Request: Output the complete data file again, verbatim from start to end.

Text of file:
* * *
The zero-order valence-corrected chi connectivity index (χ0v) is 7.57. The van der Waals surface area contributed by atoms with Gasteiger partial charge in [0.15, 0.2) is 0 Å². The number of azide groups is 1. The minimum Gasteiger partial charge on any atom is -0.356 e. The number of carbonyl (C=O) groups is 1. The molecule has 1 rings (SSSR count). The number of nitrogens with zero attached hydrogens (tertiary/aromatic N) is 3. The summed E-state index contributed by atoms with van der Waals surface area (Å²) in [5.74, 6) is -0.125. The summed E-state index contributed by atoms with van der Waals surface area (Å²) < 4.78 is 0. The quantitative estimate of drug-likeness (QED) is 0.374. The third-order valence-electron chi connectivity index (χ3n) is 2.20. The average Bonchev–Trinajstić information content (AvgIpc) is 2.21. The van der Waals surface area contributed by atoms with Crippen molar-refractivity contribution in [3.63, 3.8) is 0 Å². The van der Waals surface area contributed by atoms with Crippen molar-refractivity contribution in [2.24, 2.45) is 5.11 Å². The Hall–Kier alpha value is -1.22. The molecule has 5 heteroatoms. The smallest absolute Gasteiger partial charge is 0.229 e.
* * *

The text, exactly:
The zero-order valence-corrected chi connectivity index (χ0v) is 7.57. The van der Waals surface area contributed by atoms with Gasteiger partial charge in [0.15, 0.2) is 0 Å². The number of azide groups is 1. The minimum Gasteiger partial charge on any atom is -0.356 e. The number of carbonyl (C=O) groups is 1. The molecule has 1 rings (SSSR count). The number of nitrogens with zero attached hydrogens (tertiary/aromatic N) is 3. The summed E-state index contributed by atoms with van der Waals surface area (Å²) in [5.74, 6) is -0.125. The summed E-state index contributed by atoms with van der Waals surface area (Å²) < 4.78 is 0. The quantitative estimate of drug-likeness (QED) is 0.374. The third-order valence-electron chi connectivity index (χ3n) is 2.20. The average Bonchev–Trinajstić information content (AvgIpc) is 2.21. The van der Waals surface area contributed by atoms with Crippen molar-refractivity contribution in [3.63, 3.8) is 0 Å². The van der Waals surface area contributed by atoms with Crippen molar-refractivity contribution in [2.24, 2.45) is 5.11 Å². The Hall–Kier alpha value is -1.22. The molecule has 5 heteroatoms. The smallest absolute Gasteiger partial charge is 0.229 e.